Construction of the enclosure
The woofer/midrange driver is a Peerless HDS Nomex 832873 (= 830873). The previously used 850488 is no longer being manufactured by DST/Tymphany and inventory of this excellent driver is depleted. The 832873 is its drop-in replacement for PLUTO.
An alternative woofer/midrange driver was developed by Seas for this application, L16RN-SL (H1480-08). It is the preferred driver when PLUTO is used without additional subwoofers. It can be purchased from Madisound. A few circuit component changes are required for its use. They are listed on the PLUTO owner page.
The tweeter driver is an AURA NSW2-326-8A. It may be difficult to obtain at times, but I do not have nor know of a substitute. It was actually this tweeter that inspired the PLUTO design.
The use of pipe K as enclosure for the woofer has advantages over a closed box. A pipe is inherently a very rigid structure and will not contribute secondary sound radiation from its surface. This is very difficult to avoid with a box construction where often wall vibration modes store energy and radiate more sound at certain frequencies than does the speaker cone. Pipes have a serious problem, though, in that they form acoustic resonators whenever their internal length is a multiple of a quarter wavelength. For PLUTO this is at multiples of 90 Hz, but can be well damped with stuffing as seen in a terminal impedance plot for the woofer.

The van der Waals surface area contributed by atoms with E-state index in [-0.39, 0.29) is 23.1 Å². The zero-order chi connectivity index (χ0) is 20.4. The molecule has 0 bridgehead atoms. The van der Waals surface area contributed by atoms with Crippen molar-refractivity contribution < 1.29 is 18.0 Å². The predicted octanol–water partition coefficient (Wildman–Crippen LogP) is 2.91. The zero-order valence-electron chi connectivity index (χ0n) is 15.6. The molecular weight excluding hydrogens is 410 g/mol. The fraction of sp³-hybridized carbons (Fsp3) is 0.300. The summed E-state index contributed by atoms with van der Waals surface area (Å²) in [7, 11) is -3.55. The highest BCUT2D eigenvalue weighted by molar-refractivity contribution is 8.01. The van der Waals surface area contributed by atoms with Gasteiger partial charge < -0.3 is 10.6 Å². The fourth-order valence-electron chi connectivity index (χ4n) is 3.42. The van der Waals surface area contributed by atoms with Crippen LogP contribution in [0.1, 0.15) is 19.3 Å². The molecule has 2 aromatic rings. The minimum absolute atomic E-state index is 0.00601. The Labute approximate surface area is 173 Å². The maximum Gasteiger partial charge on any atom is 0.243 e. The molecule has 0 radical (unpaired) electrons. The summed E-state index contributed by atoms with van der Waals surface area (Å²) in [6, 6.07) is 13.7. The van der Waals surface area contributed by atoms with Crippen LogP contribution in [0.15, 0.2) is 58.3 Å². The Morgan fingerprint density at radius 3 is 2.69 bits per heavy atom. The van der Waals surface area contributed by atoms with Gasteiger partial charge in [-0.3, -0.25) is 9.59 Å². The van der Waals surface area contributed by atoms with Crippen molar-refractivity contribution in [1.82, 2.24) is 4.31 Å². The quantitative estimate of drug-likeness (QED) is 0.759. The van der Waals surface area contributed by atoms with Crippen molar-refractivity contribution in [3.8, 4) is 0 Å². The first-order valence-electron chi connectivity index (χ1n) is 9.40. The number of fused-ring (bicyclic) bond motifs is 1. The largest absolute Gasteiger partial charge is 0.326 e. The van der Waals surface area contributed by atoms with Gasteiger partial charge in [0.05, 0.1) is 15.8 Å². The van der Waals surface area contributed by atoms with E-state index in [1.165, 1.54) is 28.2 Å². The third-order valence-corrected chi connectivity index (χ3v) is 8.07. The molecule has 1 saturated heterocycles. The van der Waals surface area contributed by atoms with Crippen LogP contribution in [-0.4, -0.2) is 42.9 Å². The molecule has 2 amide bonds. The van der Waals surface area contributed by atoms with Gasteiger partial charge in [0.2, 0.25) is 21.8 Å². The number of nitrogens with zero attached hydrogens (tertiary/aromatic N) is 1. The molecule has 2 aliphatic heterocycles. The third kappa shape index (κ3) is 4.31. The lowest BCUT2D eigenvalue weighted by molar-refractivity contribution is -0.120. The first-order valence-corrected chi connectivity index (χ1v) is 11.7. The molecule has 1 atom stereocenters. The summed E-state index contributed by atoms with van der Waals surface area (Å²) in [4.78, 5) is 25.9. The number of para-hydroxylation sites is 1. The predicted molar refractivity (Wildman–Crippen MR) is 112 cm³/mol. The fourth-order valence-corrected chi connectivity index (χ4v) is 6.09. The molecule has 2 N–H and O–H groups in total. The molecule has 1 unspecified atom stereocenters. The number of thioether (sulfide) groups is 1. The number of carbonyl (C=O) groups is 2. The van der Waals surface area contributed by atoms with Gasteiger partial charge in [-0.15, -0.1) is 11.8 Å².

It took some effort arrive at this result. The first prototype had a coloration of sound that could be detected with some broadband signals even though I thought the impedance curve looked acceptable. When I checked in the time domain the response to a 4-cycle Blackman windowed burst with the microphone very close to the dust cap of the woofer cone, I saw the picture at left. The delayed reflection off the rear end of the closed tube K is clearly visible as it is transmitted through the cone. Experiments with partially opening the rear of the pipe did not lead to improvements.
A pipe that is closed at its far end has an extremely high acoustic terminating impedance, p/v, which presents a large mismatch to the pipe's own acoustic impedance. Openings at the end lower the terminating impedance, but also make it reactive due to local acoustic mass. The best result was obtained by leaving the pipe closed at its end and using just the right amount of stuffing material to absorb and not to reflect the rear wave coming off the cone. As seen in the right picture the reflection is now over 40 dB down. This represents acoustic waveguide propagation with over 40 dB return loss or less than 1% reflection. The long length of the pipe allowed for forming a very good acoustic resistor. The earlier sound coloration is no longer noticeable.